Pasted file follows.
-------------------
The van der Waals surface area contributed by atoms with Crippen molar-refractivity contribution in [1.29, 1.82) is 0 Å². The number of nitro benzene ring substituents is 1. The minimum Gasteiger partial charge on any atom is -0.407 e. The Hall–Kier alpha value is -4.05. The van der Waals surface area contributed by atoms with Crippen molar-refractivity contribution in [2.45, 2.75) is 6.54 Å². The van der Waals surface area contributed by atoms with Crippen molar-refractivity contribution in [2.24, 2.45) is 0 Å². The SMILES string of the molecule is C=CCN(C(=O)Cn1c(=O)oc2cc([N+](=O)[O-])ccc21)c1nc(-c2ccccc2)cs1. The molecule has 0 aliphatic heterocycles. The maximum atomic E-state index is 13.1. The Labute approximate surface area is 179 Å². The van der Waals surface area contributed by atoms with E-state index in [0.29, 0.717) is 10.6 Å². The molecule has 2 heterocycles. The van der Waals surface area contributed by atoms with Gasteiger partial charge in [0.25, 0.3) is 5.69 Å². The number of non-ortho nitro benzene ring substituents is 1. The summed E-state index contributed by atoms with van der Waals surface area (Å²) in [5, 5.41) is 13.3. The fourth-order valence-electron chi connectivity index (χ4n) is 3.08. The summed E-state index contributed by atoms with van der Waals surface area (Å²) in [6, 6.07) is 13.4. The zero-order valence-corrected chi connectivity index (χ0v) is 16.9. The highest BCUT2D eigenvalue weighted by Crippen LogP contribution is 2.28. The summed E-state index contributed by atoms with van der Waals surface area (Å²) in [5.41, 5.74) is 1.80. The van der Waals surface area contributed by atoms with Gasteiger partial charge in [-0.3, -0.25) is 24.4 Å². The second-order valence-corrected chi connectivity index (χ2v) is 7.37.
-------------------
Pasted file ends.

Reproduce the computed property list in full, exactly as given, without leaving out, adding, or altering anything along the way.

The van der Waals surface area contributed by atoms with Crippen molar-refractivity contribution in [1.29, 1.82) is 0 Å². The number of nitro benzene ring substituents is 1. The minimum Gasteiger partial charge on any atom is -0.407 e. The Hall–Kier alpha value is -4.05. The van der Waals surface area contributed by atoms with Crippen molar-refractivity contribution in [2.45, 2.75) is 6.54 Å². The van der Waals surface area contributed by atoms with Crippen molar-refractivity contribution in [2.24, 2.45) is 0 Å². The SMILES string of the molecule is C=CCN(C(=O)Cn1c(=O)oc2cc([N+](=O)[O-])ccc21)c1nc(-c2ccccc2)cs1. The molecule has 0 aliphatic heterocycles. The maximum atomic E-state index is 13.1. The Labute approximate surface area is 179 Å². The van der Waals surface area contributed by atoms with E-state index in [0.29, 0.717) is 10.6 Å². The molecule has 2 heterocycles. The van der Waals surface area contributed by atoms with Gasteiger partial charge in [0.25, 0.3) is 5.69 Å². The number of non-ortho nitro benzene ring substituents is 1. The summed E-state index contributed by atoms with van der Waals surface area (Å²) in [5, 5.41) is 13.3. The fourth-order valence-electron chi connectivity index (χ4n) is 3.08. The summed E-state index contributed by atoms with van der Waals surface area (Å²) in [6, 6.07) is 13.4. The zero-order valence-corrected chi connectivity index (χ0v) is 16.9. The highest BCUT2D eigenvalue weighted by Crippen LogP contribution is 2.28. The summed E-state index contributed by atoms with van der Waals surface area (Å²) in [5.41, 5.74) is 1.80. The van der Waals surface area contributed by atoms with Gasteiger partial charge in [-0.3, -0.25) is 24.4 Å². The second-order valence-corrected chi connectivity index (χ2v) is 7.37.